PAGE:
The kingdom of kush also referred to as Nubia was located in northeast Africa just south of ancient Egypt in modern-day Sudan and it had close ties to ancient Egypt. Its main cities were situated along the Nile River and two of its main tributaries the White Nile and the Blue Nile. If not for the formation of these waterways and their proximity to gold and iron ore deposits it’s likely humans would not have settled in this dry desert region.
The kingdom of kush lasted for over 1,400 years. First established circa 1070 BCE when it gained its independence from Egypt. In 727 BCE kush took control of ancient Egypt, ruling it until the Assyrians arrived in the next century.
Once the Roman Empire conquered Egypt, the kingdom of kush began to weaken and eventually collapsed sometime in the 4th century CE. The Cushite was very similar to the ancient Egyptians in many ways, sharing a religion, a form of government, and many aspects of culture.
They worshiped Egyptian gods and mummified their dead and entombed them in pyramids. Aside from the Pharaoh and other rulers the highest class in kush were the religious leaders the priests. Much like their Egyptian neighbor’s religion and a strong belief in the afterlife played an important role in the life of the Cushite people.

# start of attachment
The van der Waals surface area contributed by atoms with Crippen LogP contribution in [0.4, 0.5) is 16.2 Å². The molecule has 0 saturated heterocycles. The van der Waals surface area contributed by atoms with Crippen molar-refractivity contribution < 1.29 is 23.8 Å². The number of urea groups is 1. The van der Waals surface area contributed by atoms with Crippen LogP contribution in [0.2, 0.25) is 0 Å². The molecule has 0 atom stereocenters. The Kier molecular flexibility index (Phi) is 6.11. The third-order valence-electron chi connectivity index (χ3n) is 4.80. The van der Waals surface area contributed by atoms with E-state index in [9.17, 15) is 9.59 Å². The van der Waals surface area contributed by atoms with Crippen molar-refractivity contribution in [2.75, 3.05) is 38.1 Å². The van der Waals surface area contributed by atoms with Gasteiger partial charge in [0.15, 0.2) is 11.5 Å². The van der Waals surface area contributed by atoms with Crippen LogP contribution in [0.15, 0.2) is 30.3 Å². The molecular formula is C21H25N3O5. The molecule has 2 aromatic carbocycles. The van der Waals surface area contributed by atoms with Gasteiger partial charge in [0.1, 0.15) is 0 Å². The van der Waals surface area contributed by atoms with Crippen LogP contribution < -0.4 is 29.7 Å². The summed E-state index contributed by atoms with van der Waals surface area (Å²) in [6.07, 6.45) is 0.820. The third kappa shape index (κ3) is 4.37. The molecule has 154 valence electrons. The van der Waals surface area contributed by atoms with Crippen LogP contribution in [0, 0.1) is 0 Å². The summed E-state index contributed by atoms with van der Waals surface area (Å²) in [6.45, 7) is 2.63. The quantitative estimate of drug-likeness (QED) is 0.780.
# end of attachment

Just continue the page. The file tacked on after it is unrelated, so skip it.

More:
The pyramids that the Cushite people built to entomb their pharaohs and other important figures looked very similar to the ancient Egyptian structures. They did have a few key differences though for one they differed in size with the average cushite pyramid standing roughly 6 to 30 meters or 20 to 98 feet high while the average Egyptian pyramid was much taller at roughly 138 meters or 453 feet. There was also one other major difference while the Egyptians burial chambers were located inside the pyramidal structure itself the kush burial chambers were located underneath the pyramids buried below the structure.
One such leader buried in this matter was the Pharaoh Nastasen. He ruled the kingdom of kush from 335 to 310 BCE. The little that we do know about this Nubian King is from writings on stone tablets and a more few artifacts. The writings tell us that the highlight of his reign came when the Pharaoh Nastasen defeated an invasion from Upper Egypt and gained many spoils in his victory.
Once Nastasen crossed into the afterlife he became the last cushites, King, to be buried in the royal cemetery and necropolis at nepata. A glorious graveyard spanning more than seven and a half million square feet.
The site of the royal cemetery in the ancient city of nepata is now Karima, Sudan, located about one mile west of the Nile river bank. Seen from the sky one of its most commanding features is an arc of some twenty pyramids built between 650 BCE and 300 BCE. National Geographics Kristin Romy describes this arc of pyramids as a quote “strung together like gems on a delicate necklace”.